The Windy City is not alone. The Pittsburgh Water and Sewer Authority (PWSA) is a mess. Lead levels in Pittsburgh’s water already exceed the federal safety level of 15 parts per billion. Pittsburgh’s residents are also coping with rust-colored water coming out of their taps. Adding insult to injury, water rates in the city will have risen 20% above 2013 levels by 2017, making them more than triple the average cost in the Midwest, according to figures from the American Water Works Association. Pittsburgh’s water authority continues to throw money at its dilapidated network of underground iron pipes, and steadfastly refuses to adopt reforms that would allow for a cost-effective modernization of its water system.
Alarm bells also went off in Buffalo, NY and surrounding Erie County in October after it was reported that 11 area school districts had found elevated levels of lead in their school water. “We know what happened in Flint, Mich.,” Dr. Myron Glick, a local physician, told the Buffalo News. “It’s a public health issue that’s linked to an aging infrastructure.”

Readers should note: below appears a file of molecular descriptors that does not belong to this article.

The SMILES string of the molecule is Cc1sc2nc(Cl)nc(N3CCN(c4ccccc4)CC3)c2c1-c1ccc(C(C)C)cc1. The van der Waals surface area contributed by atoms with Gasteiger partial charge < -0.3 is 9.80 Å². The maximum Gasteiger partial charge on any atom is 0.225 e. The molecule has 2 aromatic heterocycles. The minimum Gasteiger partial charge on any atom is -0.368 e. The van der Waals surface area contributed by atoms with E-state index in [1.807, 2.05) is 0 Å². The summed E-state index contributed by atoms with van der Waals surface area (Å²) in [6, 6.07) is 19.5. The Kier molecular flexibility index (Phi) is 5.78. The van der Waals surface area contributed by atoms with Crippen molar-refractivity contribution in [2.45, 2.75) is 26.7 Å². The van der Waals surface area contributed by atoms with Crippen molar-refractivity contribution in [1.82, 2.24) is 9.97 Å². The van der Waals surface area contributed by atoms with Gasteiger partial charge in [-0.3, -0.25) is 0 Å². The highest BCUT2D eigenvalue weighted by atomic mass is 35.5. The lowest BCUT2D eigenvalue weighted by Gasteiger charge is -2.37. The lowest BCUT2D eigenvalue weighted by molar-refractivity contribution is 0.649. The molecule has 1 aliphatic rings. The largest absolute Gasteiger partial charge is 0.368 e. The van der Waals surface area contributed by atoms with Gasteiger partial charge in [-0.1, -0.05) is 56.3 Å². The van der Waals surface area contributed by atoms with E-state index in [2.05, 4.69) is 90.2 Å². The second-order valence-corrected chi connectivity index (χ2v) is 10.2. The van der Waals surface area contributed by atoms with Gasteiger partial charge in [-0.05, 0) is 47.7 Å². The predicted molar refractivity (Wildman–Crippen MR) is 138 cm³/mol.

Lead has also been detected in the water systems serving Boston, Milwaukee, Philadelphia, New York, Providence, St. Paul, and Portland, Ore., just to name a few. Like Chicago, Pittsburgh and Buffalo, these municipalities are struggling with a problem of their own making. Their deteriorating underground water networks are the result of their failure to recognize the threat posed by corroding iron pipes and their refusal to undertake procurement reform that would allow non-corroding materials, such as polyvinyl chloride (PVC) pipes), into the bidding process.
Cities saddled with deteriorating iron pipes spend a fortune on chemicals that fight what is ultimately a losing battle against corrosion. Gregory Baird, former chief financial officer for Aurora Water, Colorado’s third-largest water utility, estimates that 17% — or nearly one-fifth – of all the drinking water pumped in the United States is lost through leaking, corroded iron pipes. This is water that never reaches homes, hospitals, schools, and businesses but which is paid for by local ratepayers and taxpayers.